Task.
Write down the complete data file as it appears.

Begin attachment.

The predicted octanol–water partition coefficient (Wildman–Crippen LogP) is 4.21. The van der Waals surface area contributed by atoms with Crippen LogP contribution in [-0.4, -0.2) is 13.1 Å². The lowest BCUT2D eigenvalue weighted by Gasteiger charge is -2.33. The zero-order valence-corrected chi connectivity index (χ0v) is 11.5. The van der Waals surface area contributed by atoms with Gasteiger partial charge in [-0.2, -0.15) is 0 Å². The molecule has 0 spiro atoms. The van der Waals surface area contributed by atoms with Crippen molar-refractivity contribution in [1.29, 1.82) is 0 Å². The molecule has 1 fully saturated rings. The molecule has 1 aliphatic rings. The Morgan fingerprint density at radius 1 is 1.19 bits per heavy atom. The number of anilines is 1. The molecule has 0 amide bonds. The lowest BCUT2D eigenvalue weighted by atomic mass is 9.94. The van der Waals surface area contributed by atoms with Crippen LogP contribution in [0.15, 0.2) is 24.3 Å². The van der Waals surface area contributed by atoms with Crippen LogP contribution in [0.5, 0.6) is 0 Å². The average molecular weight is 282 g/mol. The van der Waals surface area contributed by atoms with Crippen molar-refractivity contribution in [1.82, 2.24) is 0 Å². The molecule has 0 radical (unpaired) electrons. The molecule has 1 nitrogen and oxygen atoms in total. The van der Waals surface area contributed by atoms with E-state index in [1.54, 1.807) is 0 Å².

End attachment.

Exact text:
The predicted octanol–water partition coefficient (Wildman–Crippen LogP) is 4.21. The van der Waals surface area contributed by atoms with Crippen LogP contribution in [-0.4, -0.2) is 13.1 Å². The lowest BCUT2D eigenvalue weighted by Gasteiger charge is -2.33. The zero-order valence-corrected chi connectivity index (χ0v) is 11.5. The van der Waals surface area contributed by atoms with Gasteiger partial charge in [-0.2, -0.15) is 0 Å². The molecule has 0 spiro atoms. The van der Waals surface area contributed by atoms with Crippen molar-refractivity contribution in [1.29, 1.82) is 0 Å². The molecule has 1 fully saturated rings. The molecule has 1 aliphatic rings. The Morgan fingerprint density at radius 1 is 1.19 bits per heavy atom. The number of anilines is 1. The molecule has 0 amide bonds. The lowest BCUT2D eigenvalue weighted by atomic mass is 9.94. The van der Waals surface area contributed by atoms with Crippen LogP contribution in [0.15, 0.2) is 24.3 Å². The van der Waals surface area contributed by atoms with Crippen LogP contribution in [0.5, 0.6) is 0 Å². The average molecular weight is 282 g/mol. The van der Waals surface area contributed by atoms with Crippen molar-refractivity contribution in [1.82, 2.24) is 0 Å². The molecule has 0 radical (unpaired) electrons. The molecule has 1 nitrogen and oxygen atoms in total. The van der Waals surface area contributed by atoms with E-state index in [1.54, 1.807) is 0 Å².